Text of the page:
We killed ourselves to figure out the first trick to room 3… but we did it, in part thanks to short lines at Potions and in part thanks to helpful hinting by the friendly staff.

We kind of figured out the second half, but ultimately couldn’t sort it out. We ran out of time and patience before we could complete Potions.

Trial & Error Learning

I don’t think players will trial and error their way through the third room without some form of redirection.

Boda Borg has conditioned players how to think and learn from these games. Potions offered a genius twist on the parameters of gameplay. It expanded what Boda Borg gameplay can be. It was brilliant.

It also wasn’t clued. The solve was clued. The twist was not. Not even a little bit. We didn’t have a fighting chance. We also weren’t going to get lucky. Boda Borg superstition couldn’t help us here.

Wrap Up

Potions was a fantastic case study in how Boda Borg is interesting, infuriating, and wonderful; it vacillated among all three.

Boda Borg is pushing the envelope. Potions is pushing that even more. We hope Boda Borg can refine the clue structure just a bit more. We didn’t want to walk away from this one.

The root of what makes Boda Borg special is the freedom to explore, the expectation of constant failure, and the openness of the facility.

If we stopped deriving pleasure from a game, there were always 16 others for us to attempt.

Boda Borg Boston [Review]

Boda Borg is one of the best escape room style game experiences in Massachusetts . Here are our recommendations for great escape rooms in Massachusetts. We also have a guide of recommendations within the city of Boston

My body ached for two days. Muscles I didn’t even know I had hurt. I want to go back.

Location: Malden, Massachusetts

Date played: February 29, 2016

Team size: 3-5; we recommend 3-4

Price: $18 per person for 2 hours; $28 per person for a day pass

Boda Borg isn’t an escape room…

But it is on the spectrum.

Boda Borg is a large entertainment facility outside of Boston. It contains 16 separate physical puzzle challenges called “quests.”

These challenges range in intellectual difficulty and physicality.

Perhaps the most interesting challenge Boda Borg has to offer is its total lack of hints or instruction.

Like Nintendo in real life

Boda Borg’s quests feel like a physical manifestation of video games on the Nintendo Entertainment System (NES), for those old enough to remember them (that sentence makes me feel old). NES games were brutally challenging, lacked clear instructions for the players, and often had erratic leaps in difficulty.

You mastered an NES game by repeatedly failing. Each time you failed, you learned another thing that didn’t work. If you did that enough, you’d have the skill and knowledge to complete the game.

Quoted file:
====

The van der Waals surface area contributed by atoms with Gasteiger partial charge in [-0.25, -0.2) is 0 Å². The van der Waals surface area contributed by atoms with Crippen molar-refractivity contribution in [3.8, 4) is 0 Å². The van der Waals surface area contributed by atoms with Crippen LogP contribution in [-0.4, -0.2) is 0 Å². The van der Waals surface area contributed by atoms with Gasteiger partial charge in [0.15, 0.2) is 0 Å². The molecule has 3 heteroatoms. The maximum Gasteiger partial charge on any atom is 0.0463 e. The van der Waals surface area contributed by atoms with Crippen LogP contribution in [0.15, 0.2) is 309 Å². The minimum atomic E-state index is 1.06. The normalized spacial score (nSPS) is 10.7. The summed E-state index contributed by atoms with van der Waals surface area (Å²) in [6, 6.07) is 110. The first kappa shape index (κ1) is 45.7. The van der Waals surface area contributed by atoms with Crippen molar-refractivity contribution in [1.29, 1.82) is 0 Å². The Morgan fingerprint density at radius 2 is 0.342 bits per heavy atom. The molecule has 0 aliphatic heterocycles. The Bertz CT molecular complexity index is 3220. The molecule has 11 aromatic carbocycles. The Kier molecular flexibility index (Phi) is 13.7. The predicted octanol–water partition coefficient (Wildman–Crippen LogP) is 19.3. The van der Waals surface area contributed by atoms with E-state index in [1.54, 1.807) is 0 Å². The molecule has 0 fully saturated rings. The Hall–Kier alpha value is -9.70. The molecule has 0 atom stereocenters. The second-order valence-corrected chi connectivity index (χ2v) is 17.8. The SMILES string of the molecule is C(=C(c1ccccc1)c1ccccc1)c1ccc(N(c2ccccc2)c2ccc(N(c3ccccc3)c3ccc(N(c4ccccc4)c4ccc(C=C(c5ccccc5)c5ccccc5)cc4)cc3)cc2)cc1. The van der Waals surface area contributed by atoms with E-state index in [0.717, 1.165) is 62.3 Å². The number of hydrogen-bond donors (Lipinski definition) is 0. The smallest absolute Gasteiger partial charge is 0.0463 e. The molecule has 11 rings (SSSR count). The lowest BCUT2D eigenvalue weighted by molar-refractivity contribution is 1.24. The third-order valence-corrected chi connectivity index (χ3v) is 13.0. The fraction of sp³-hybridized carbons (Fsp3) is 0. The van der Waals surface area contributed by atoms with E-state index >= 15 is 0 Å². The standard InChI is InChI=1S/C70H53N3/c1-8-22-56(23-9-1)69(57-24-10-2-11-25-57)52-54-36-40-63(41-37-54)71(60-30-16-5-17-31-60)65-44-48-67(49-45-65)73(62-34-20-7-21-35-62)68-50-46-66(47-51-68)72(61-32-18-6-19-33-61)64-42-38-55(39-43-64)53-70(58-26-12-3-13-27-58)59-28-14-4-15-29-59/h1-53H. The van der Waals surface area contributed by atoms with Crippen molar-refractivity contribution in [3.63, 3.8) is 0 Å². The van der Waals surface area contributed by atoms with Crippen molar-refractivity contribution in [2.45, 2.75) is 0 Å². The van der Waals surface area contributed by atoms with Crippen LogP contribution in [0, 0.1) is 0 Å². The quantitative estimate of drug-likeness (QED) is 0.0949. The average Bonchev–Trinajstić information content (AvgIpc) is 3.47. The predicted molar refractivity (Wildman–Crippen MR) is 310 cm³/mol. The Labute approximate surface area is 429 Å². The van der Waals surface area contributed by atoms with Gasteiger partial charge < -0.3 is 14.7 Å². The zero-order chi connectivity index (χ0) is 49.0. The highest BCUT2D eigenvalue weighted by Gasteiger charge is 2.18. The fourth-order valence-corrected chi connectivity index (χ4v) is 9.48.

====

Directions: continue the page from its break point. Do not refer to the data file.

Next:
That’s Boda Borg. Once you enter a quest, you play until you make a mistake and are subsequently ejected. Then you start again from the beginning.

A TV with PowerPoint slide saying,
Called out. This slide cycled through the TV all day.

Automated systems

Everything in Boda Borg was automated. The quests were blanketed in sensors and they reset themselves. When we won, the quests told us. When we lost (and we lost a whole lot), the quests informed us of that as well.

Incredibly well-organized and staffed

In spite of the fact that the quests were automated, Boda Borg’s facilities were well-staffed. If we needed anything, there were always people to ask.

Additionally, everything was exceptionally organized. There were a ton of people visiting Boda Borg, and with the exception of Alcatraz, a particularly popular quest, the lines were never more than a few minutes long.


Boda Borg’s facilities were also far more extensive than what we were accustomed to at escape rooms.

Since we’d pre-registered, our wristbands were ready upon our arrival. We were swiftly given our basic instructions and ushered to a quest.

Snacks, beverages, and a warm lunch were available for purchase. Water was freely available, and Purell® was plentiful.

The entrance to the game Spook House. It looks like a haunted house with a bloody axe buried in the door as a handle.


While the look and feel of the quests varied dramatically from room to room, they were generally attractive. Spook House, Jungle, Platoon, Alcatraz, and Rats looked great.

A photo of a game that looks like a temple in a jungle.

Some of the more physical quests were on the spartan side, but they were clearly designed for both safety and durability.


Inside of Boda Borg’s walls, we had everything we needed. Outside, the parking situation left a bit to be desired.

Street parking was limited in space and time. Fortunately we were there on a Sunday and the street parking behind the building had no restrictions. (It was a different story in front.)